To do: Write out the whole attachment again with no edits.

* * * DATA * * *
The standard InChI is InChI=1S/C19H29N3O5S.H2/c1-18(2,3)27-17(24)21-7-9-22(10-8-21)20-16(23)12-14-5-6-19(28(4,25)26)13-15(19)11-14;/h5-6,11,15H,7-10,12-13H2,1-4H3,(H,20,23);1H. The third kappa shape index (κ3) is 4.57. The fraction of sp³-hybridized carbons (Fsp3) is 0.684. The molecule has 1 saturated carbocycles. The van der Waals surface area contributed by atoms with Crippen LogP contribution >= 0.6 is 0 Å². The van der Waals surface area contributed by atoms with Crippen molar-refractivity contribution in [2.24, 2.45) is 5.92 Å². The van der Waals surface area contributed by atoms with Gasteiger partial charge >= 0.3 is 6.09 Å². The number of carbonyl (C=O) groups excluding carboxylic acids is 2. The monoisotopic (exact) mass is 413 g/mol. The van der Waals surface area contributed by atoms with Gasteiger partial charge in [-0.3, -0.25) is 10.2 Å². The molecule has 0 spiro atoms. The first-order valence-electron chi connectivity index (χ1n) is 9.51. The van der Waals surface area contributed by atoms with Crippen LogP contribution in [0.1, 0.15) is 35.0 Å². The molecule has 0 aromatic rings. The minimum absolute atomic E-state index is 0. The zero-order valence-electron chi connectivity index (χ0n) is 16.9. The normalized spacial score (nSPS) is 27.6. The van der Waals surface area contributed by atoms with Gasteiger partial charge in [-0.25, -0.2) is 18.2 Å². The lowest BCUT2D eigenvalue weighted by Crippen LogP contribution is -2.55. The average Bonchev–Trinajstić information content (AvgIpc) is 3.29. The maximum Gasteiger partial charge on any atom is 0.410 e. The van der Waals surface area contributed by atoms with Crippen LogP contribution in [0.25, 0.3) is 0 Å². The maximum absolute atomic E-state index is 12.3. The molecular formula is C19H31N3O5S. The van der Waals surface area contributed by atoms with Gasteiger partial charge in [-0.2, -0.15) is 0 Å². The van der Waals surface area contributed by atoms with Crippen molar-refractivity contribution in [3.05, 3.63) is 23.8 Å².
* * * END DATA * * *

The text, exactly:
The standard InChI is InChI=1S/C19H29N3O5S.H2/c1-18(2,3)27-17(24)21-7-9-22(10-8-21)20-16(23)12-14-5-6-19(28(4,25)26)13-15(19)11-14;/h5-6,11,15H,7-10,12-13H2,1-4H3,(H,20,23);1H. The third kappa shape index (κ3) is 4.57. The fraction of sp³-hybridized carbons (Fsp3) is 0.684. The molecule has 1 saturated carbocycles. The van der Waals surface area contributed by atoms with Crippen LogP contribution >= 0.6 is 0 Å². The van der Waals surface area contributed by atoms with Crippen molar-refractivity contribution in [2.24, 2.45) is 5.92 Å². The van der Waals surface area contributed by atoms with Gasteiger partial charge >= 0.3 is 6.09 Å². The number of carbonyl (C=O) groups excluding carboxylic acids is 2. The monoisotopic (exact) mass is 413 g/mol. The van der Waals surface area contributed by atoms with Gasteiger partial charge in [-0.3, -0.25) is 10.2 Å². The molecule has 0 spiro atoms. The first-order valence-electron chi connectivity index (χ1n) is 9.51. The van der Waals surface area contributed by atoms with Crippen LogP contribution in [0.1, 0.15) is 35.0 Å². The molecule has 0 aromatic rings. The minimum absolute atomic E-state index is 0. The zero-order valence-electron chi connectivity index (χ0n) is 16.9. The normalized spacial score (nSPS) is 27.6. The van der Waals surface area contributed by atoms with Gasteiger partial charge in [-0.25, -0.2) is 18.2 Å². The lowest BCUT2D eigenvalue weighted by Crippen LogP contribution is -2.55. The average Bonchev–Trinajstić information content (AvgIpc) is 3.29. The maximum Gasteiger partial charge on any atom is 0.410 e. The van der Waals surface area contributed by atoms with Crippen LogP contribution in [0.25, 0.3) is 0 Å². The maximum absolute atomic E-state index is 12.3. The molecular formula is C19H31N3O5S. The van der Waals surface area contributed by atoms with Gasteiger partial charge in [-0.2, -0.15) is 0 Å². The van der Waals surface area contributed by atoms with Crippen molar-refractivity contribution in [3.05, 3.63) is 23.8 Å².